“Well, I wasn’t sure,” I said, starting to get irritated at his insults, “seeing that I’ve never spoken with one of the little people before. I might’ve been imagining things because of the sun getting in my eyes.”

“Shut it!” barked the little man. He hopped about in a sort of frenzy as if something was bothering him. Probably me.

“Sorry, I didn’t mean to…”

“Shut it, shut it, you ugly, overgrown beetroot! I don’t have all day and there’s no telling who’s watching things in these parts. As if you’re worth my neck! Listen carefully, you fat-headed bungle! Here’s what I’ve been told to tell you and don’t you ask me for explanations, because I don’t have any to give.”

He paused, took a deep breath, and then recited a poem, fast, quick, his voice rushing through the words like water through a streambed. At least, I think what he was saying was a poem. I’m not familiar with them, as I don’t read much and you certainly can’t plant or eat a poem.

“Beware the clutch of the greening kirtle,

the watcher in the poisoned myrtle;

never sleeping and never awake,

the chill, cold hand your heart will take.

Beware the shadowed mirror gaze

of vanished soul for countless days,

held in darkness, chained in doom,

until the dread knife pierce the gloom.

Beware the sleepers on their thrones,

the first of iron, the last dry bone;

opening the doors from wintry night

into the gleam of the year’s last light.”

His little face was bright red by the time he was done, as if he hadn’t breathed once the entire time.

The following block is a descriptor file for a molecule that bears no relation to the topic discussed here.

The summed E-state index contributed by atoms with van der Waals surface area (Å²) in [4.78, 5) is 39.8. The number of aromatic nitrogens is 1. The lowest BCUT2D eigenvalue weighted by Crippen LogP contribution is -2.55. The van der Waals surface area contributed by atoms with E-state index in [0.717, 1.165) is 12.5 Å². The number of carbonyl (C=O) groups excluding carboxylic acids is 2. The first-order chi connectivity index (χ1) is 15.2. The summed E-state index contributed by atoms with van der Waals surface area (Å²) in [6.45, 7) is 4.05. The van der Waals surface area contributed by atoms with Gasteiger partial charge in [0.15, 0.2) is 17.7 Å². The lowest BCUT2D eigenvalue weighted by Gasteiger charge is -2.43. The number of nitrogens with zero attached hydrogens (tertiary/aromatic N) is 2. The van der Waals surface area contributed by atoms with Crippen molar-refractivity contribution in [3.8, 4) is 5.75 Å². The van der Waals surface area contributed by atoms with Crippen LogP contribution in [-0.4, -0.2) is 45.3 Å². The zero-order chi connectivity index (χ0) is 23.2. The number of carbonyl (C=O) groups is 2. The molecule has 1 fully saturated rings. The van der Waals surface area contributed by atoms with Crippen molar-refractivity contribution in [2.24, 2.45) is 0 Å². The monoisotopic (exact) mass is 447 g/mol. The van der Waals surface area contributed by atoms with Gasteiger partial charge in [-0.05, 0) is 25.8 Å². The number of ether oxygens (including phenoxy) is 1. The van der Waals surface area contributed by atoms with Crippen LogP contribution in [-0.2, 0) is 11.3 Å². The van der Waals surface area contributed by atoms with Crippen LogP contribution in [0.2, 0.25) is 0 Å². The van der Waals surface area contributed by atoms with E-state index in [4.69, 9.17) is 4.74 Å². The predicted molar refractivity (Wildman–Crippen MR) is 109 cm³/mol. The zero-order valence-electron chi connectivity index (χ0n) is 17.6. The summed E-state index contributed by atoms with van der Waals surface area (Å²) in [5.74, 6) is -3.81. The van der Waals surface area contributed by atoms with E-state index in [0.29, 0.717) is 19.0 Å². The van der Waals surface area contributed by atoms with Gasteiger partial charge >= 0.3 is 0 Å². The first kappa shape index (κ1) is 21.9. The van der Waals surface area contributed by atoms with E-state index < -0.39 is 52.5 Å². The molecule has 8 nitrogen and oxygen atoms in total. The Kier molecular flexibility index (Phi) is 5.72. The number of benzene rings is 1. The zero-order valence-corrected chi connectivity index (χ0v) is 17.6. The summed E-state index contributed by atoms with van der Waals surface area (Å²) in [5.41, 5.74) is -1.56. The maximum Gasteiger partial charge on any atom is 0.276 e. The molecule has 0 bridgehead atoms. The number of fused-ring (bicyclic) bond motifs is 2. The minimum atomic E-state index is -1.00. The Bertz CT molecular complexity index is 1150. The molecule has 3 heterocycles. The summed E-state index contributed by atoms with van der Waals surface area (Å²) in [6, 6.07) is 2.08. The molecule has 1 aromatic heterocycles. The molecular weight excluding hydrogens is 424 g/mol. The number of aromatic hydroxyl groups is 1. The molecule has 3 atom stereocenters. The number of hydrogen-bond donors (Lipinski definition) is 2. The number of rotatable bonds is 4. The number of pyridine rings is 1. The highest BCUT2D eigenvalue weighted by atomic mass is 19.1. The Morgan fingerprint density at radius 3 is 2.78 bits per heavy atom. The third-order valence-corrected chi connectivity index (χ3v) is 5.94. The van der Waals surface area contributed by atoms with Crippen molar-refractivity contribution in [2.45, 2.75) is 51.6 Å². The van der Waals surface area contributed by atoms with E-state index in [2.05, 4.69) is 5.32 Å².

“Three warnings for you, you muck-rolling rotten potato, that’s what you’ve been given and grateful you should be, eh? Done in genuine rhyme and all fancy-like, just what makes the pointy-hats happy! You got all that, you wretched pile of moldy barnyard straw?”

“Actually, no. If you could repeat the…”

But I didn’t get a chance to hear the poem again. Something flashed down through the sunlight. Light shone on glossy black feathers. A crow, cawing viciously, hurtled past my face with claws outstretched, straight at the little man standing on the stone wall. Quick as a wink, he leapt to one side. A thin, bright knife appeared in his hand. He flung it as he leapt and the crow fell dead on the stones, the knife deep in its eye.

Overhead, black specks circled in the sky, cawing and teetering closer with every tip of wing.

“Time to go, you giant turnip! She’s watching!” And with that, the little man scrambled down the stone wall and vanished in the bushes on the edge of the forest.

“Hey wait!” I yelled, but he was gone.

High overhead, the crows circled and then drifted away out over the forest treetops. I shook my head, bewildered. The dead crow lay on the stones like a discarded raggedy black cloth. Blood trickled from its gashed eye.

“Did you see that?” I said to the ox.

The animal stared at me and said nothing. Though, to be honest, I wouldn’t have been surprised if it had answered me. It was that kind of day.

At supper that evening, I almost told my pa about the little man. He asked me how the plowing had gone, looking up from his plate of goat stew and boiled potatoes.

“Shifted more than my weight in rocks,” I said. “That’s the stoniest ground we have. They were popping up like beets today.”

“But you finished well enough,” he said.